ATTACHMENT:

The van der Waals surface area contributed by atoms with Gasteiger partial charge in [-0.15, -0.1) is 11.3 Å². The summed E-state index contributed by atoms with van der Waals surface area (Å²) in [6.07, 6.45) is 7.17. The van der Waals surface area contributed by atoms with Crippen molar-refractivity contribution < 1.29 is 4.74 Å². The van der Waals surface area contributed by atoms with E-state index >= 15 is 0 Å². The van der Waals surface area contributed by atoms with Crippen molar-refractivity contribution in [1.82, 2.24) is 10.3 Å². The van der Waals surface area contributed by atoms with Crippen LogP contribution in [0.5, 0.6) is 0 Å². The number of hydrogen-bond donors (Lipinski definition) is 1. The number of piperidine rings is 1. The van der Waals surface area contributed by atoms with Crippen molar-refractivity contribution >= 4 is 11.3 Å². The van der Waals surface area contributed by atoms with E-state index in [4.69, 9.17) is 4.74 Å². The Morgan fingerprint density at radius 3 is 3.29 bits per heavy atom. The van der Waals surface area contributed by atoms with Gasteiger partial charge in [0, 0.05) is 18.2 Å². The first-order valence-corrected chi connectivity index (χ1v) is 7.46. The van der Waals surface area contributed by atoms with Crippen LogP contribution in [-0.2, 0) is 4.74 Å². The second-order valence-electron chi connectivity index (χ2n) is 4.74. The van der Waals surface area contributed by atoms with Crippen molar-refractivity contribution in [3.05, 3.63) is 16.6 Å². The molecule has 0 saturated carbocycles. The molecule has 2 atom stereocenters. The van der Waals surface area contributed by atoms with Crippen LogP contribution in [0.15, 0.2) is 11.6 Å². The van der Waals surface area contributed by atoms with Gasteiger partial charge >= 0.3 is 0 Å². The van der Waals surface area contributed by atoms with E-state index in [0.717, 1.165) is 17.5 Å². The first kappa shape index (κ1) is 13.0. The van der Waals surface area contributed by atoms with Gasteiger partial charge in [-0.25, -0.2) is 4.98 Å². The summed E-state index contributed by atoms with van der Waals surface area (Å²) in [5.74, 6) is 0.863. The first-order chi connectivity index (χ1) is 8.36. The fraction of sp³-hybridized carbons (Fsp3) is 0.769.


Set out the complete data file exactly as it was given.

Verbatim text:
The van der Waals surface area contributed by atoms with Gasteiger partial charge in [-0.15, -0.1) is 11.3 Å². The summed E-state index contributed by atoms with van der Waals surface area (Å²) in [6.07, 6.45) is 7.17. The van der Waals surface area contributed by atoms with Crippen molar-refractivity contribution < 1.29 is 4.74 Å². The van der Waals surface area contributed by atoms with E-state index >= 15 is 0 Å². The van der Waals surface area contributed by atoms with Crippen molar-refractivity contribution in [1.82, 2.24) is 10.3 Å². The van der Waals surface area contributed by atoms with Crippen LogP contribution in [0.5, 0.6) is 0 Å². The number of hydrogen-bond donors (Lipinski definition) is 1. The number of piperidine rings is 1. The van der Waals surface area contributed by atoms with Crippen molar-refractivity contribution >= 4 is 11.3 Å². The van der Waals surface area contributed by atoms with E-state index in [4.69, 9.17) is 4.74 Å². The Morgan fingerprint density at radius 3 is 3.29 bits per heavy atom. The van der Waals surface area contributed by atoms with Gasteiger partial charge in [0, 0.05) is 18.2 Å². The first-order valence-corrected chi connectivity index (χ1v) is 7.46. The van der Waals surface area contributed by atoms with Crippen LogP contribution in [-0.2, 0) is 4.74 Å². The second-order valence-electron chi connectivity index (χ2n) is 4.74. The van der Waals surface area contributed by atoms with Crippen molar-refractivity contribution in [3.05, 3.63) is 16.6 Å². The molecule has 0 saturated carbocycles. The molecule has 2 atom stereocenters. The van der Waals surface area contributed by atoms with Crippen LogP contribution in [0.15, 0.2) is 11.6 Å². The van der Waals surface area contributed by atoms with Gasteiger partial charge >= 0.3 is 0 Å². The van der Waals surface area contributed by atoms with E-state index in [0.717, 1.165) is 17.5 Å². The first kappa shape index (κ1) is 13.0. The van der Waals surface area contributed by atoms with Gasteiger partial charge in [-0.25, -0.2) is 4.98 Å². The summed E-state index contributed by atoms with van der Waals surface area (Å²) in [5.74, 6) is 0.863. The first-order chi connectivity index (χ1) is 8.36. The fraction of sp³-hybridized carbons (Fsp3) is 0.769.